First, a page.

There also has been growth — and there’s likely to be more demand—for workers that service an aging population (Dietz, PPT 12). We know that this is the case nationwide, that as the population ages, there’s going to be an increase in the demand, for example, for healthcare services, and so there’s likely to be a significant increase in workers needed in that segment of the economy, and in, say, travel and tourism.

And also more workers needed to supply consumer services through personal contact. So, at least, right now, whether these are high skilled or low skilled doesn’t matter, but there are certain jobs that you can’t replace with technology or low-cost workers in other countries.

So, for example, when I go see my psychiatrist, I still need to see somebody in person. I’m not willing to do that with a worker in China that I can’t see, or with a machine. Maybe in our future, but at least not yet. But we may see things like remote surgery, for example, that could be a player. But this might be one area where, if there’s likely to be any growth in jobs for lower-skilled workers, it’s likely to be jobs like these.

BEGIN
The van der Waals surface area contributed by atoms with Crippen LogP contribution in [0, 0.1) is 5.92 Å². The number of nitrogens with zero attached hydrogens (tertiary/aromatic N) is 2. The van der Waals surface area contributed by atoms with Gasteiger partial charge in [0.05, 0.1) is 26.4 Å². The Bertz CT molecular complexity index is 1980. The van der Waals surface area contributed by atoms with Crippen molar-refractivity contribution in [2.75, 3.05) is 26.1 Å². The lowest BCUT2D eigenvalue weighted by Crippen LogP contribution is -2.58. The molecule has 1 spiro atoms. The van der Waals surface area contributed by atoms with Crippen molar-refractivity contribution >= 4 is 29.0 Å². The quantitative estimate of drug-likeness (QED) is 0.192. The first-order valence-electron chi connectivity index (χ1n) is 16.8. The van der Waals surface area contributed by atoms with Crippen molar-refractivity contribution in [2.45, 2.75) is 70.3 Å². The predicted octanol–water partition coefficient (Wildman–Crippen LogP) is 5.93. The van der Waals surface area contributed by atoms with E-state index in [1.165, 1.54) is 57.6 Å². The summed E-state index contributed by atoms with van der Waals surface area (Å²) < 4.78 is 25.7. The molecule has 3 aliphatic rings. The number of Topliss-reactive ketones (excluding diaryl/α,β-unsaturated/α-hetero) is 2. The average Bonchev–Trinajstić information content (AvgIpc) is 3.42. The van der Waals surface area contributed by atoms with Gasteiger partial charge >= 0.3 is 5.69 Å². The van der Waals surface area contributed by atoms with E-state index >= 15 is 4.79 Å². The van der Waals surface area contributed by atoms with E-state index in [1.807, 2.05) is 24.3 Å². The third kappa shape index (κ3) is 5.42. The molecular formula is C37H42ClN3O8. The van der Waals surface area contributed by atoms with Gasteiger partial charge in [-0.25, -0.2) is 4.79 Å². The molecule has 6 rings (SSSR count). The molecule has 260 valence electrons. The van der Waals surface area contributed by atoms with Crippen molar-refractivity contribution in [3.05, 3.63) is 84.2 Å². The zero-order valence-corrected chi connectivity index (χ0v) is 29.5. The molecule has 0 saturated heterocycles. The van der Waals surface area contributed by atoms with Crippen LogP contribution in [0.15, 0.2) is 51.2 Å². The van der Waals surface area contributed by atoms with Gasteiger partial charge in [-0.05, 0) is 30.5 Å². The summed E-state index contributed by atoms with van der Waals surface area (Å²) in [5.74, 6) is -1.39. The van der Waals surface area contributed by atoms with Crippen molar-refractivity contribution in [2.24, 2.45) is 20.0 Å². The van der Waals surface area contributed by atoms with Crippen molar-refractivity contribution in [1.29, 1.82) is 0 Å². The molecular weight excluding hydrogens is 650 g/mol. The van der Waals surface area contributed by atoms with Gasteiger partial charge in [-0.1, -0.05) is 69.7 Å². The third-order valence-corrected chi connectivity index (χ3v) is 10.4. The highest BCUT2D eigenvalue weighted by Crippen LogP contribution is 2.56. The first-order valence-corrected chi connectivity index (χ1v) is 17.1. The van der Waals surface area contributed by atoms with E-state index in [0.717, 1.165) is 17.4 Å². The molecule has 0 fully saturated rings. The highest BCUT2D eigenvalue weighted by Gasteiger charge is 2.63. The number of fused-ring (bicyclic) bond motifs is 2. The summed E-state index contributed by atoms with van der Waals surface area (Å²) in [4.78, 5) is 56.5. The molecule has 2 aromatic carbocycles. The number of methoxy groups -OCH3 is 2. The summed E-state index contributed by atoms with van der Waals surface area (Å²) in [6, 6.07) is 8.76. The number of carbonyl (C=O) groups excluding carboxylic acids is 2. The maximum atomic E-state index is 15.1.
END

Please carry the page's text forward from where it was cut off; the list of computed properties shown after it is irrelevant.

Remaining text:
And if you look at how this is played out, in Albany for example, this is sort of a similar case for many parts of Upstate New York. If you look at the 1990s, and you separate all jobs into sort of five wage classes, and you look at the growth over this period, the only growth were in higher wage jobs. There was an actual — there was a continued decline in jobs that paid sort of below average.

For the U.S. you can see, again, there was much less growth in this very high wage segment, those jobs that paid over 50,000 a year, and there was some growth in this very low end, which probably relates, again, more to some of these services that are provided through personal contact, maybe retail, for example, and we’ve had less growth of that in Upstate New York because of low population growth (Dietz, PPT 13).

So in terms two sort of longer term issues that are affecting the region, one is the population growth or lack thereof. It’s a longer term issue. I know we tend to think that maybe this is something that sort of happened recently because of high taxes. But if you look at sort of the longer term picture throughout the century, we really haven’t had any growth in the population in Upstate New York for the past three decades at least.